(169) Černá díra
For a time, I thought that military training is equivalent to meditative training. The recruit is taken—as a self-absorbed seventeen-year-old—and forced to depersonalise: their hair is shaved off, the sergeant leers in their face and they’re not meant to laugh, and they’re told to stand for seven hours in the same place on guard duty (no questions, you just do it). That will all certainly burn off the adolescent narcissism, perhaps not totally but to a large extent; it’s what they mean when they say “the army made a man of him”. However, it’s not the same as meditation.
It’s true that in meditation you might stare at a white wall for seven hours “just because” and you might depersonalise through discipline; however, you train yourself to pay attention to the world. Soldiers are not trained to pay attention to the world—they might have lost their civilian ego strut and become “unit-orientated” but they notice what they’re told to notice. “Listen in, lads. Eyes on me.” Here is the mission, keep on the mission, and ignore all distractions. Yes, the soldier no longer has his civilian self-absorption (life isn’t constructed to suit him) but at the same time he is blind in another way. There’s a woman with her baby in a trench by the road, wounded—there’s a dirty puppy next to her <<keep on mission, lads—keep on mission>>.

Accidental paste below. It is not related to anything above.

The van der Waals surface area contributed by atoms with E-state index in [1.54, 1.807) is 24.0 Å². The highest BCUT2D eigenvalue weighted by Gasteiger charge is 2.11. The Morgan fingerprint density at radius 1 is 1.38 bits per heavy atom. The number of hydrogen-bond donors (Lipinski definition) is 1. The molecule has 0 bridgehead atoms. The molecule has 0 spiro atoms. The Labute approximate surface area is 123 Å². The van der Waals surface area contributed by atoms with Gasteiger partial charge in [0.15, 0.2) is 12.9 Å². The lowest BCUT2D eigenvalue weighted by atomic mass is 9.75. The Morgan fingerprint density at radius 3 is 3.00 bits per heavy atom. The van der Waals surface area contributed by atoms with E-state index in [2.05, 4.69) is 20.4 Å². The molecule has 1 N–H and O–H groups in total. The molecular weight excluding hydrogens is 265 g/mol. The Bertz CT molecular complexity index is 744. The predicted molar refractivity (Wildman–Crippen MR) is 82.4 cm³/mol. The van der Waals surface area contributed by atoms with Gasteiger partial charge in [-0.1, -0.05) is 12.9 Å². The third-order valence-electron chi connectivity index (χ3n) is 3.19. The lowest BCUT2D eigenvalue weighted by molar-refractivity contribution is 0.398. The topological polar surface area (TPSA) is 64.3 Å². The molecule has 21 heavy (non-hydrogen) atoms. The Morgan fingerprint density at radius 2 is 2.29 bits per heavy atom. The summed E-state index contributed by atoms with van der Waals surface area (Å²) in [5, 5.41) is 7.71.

The meditative state also has certain restrictions—for example, to breath in and out four times has esoteric significance—that are not present in the military; and these change your consciousness (if the military has certain numeric codes, it’s by accident—US military doctrine, filtered through esoteric fascist JFC Fuller, was based on kabbalah for decades). It’s why soldiers sometimes snap with so-called post-traumatic stress (real but not real). You’re not allowed to notice the woman in the ditch, the puppy (stay on mission); at a certain point the repressed returns. This is why the military is not enlightenment.